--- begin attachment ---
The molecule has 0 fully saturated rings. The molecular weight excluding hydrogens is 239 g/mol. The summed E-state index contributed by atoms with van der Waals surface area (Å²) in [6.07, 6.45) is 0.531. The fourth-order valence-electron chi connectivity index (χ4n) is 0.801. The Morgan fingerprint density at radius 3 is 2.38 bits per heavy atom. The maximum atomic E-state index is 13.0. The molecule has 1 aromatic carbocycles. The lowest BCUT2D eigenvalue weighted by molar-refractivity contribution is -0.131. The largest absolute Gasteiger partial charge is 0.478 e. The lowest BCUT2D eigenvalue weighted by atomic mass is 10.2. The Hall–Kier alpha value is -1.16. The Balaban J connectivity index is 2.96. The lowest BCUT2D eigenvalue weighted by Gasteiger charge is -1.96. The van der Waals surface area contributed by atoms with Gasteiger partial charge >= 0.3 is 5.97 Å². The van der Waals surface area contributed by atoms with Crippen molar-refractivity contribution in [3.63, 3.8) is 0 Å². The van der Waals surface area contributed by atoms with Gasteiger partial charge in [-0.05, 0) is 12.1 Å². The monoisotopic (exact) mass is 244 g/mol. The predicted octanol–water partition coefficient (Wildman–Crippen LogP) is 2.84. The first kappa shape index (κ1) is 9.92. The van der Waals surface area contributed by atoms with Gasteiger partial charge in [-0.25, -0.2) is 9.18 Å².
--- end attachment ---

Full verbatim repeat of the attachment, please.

The molecule has 0 fully saturated rings. The molecular weight excluding hydrogens is 239 g/mol. The summed E-state index contributed by atoms with van der Waals surface area (Å²) in [6.07, 6.45) is 0.531. The fourth-order valence-electron chi connectivity index (χ4n) is 0.801. The Morgan fingerprint density at radius 3 is 2.38 bits per heavy atom. The maximum atomic E-state index is 13.0. The molecule has 1 aromatic carbocycles. The lowest BCUT2D eigenvalue weighted by molar-refractivity contribution is -0.131. The largest absolute Gasteiger partial charge is 0.478 e. The lowest BCUT2D eigenvalue weighted by atomic mass is 10.2. The Hall–Kier alpha value is -1.16. The Balaban J connectivity index is 2.96. The lowest BCUT2D eigenvalue weighted by Gasteiger charge is -1.96. The van der Waals surface area contributed by atoms with Gasteiger partial charge >= 0.3 is 5.97 Å². The van der Waals surface area contributed by atoms with Crippen molar-refractivity contribution in [3.63, 3.8) is 0 Å². The van der Waals surface area contributed by atoms with Gasteiger partial charge in [-0.05, 0) is 12.1 Å². The monoisotopic (exact) mass is 244 g/mol. The predicted octanol–water partition coefficient (Wildman–Crippen LogP) is 2.84. The first kappa shape index (κ1) is 9.92. The van der Waals surface area contributed by atoms with Gasteiger partial charge in [-0.25, -0.2) is 9.18 Å².